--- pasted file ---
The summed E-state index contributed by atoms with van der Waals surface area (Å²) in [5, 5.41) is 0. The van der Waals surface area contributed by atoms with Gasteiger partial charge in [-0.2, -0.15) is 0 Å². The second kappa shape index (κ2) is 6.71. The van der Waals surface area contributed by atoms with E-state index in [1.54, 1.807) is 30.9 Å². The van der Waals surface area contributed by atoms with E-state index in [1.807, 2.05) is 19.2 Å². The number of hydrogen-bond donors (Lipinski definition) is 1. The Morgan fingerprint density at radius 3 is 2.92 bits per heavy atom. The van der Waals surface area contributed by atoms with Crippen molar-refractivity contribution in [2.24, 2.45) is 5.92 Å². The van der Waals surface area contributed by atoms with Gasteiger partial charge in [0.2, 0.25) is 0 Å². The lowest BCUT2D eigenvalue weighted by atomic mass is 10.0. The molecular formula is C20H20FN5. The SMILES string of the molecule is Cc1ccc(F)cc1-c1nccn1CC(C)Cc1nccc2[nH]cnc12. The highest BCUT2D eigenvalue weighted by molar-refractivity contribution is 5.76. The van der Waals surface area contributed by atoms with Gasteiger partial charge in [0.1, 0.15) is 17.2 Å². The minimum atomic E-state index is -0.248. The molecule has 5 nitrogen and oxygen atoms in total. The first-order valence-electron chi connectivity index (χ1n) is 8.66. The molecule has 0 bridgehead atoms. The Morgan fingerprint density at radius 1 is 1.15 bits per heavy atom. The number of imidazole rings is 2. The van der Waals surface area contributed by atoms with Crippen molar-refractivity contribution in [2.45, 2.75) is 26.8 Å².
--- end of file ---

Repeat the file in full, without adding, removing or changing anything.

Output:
The summed E-state index contributed by atoms with van der Waals surface area (Å²) in [5, 5.41) is 0. The van der Waals surface area contributed by atoms with Gasteiger partial charge in [-0.2, -0.15) is 0 Å². The second kappa shape index (κ2) is 6.71. The van der Waals surface area contributed by atoms with E-state index in [1.54, 1.807) is 30.9 Å². The van der Waals surface area contributed by atoms with E-state index in [1.807, 2.05) is 19.2 Å². The number of hydrogen-bond donors (Lipinski definition) is 1. The Morgan fingerprint density at radius 3 is 2.92 bits per heavy atom. The van der Waals surface area contributed by atoms with Crippen molar-refractivity contribution in [2.24, 2.45) is 5.92 Å². The van der Waals surface area contributed by atoms with Gasteiger partial charge in [0.2, 0.25) is 0 Å². The lowest BCUT2D eigenvalue weighted by atomic mass is 10.0. The molecular formula is C20H20FN5. The SMILES string of the molecule is Cc1ccc(F)cc1-c1nccn1CC(C)Cc1nccc2[nH]cnc12. The highest BCUT2D eigenvalue weighted by molar-refractivity contribution is 5.76. The van der Waals surface area contributed by atoms with Gasteiger partial charge in [0.1, 0.15) is 17.2 Å². The minimum atomic E-state index is -0.248. The molecule has 5 nitrogen and oxygen atoms in total. The first-order valence-electron chi connectivity index (χ1n) is 8.66. The molecule has 0 bridgehead atoms. The Morgan fingerprint density at radius 1 is 1.15 bits per heavy atom. The number of imidazole rings is 2. The van der Waals surface area contributed by atoms with Crippen molar-refractivity contribution in [2.45, 2.75) is 26.8 Å².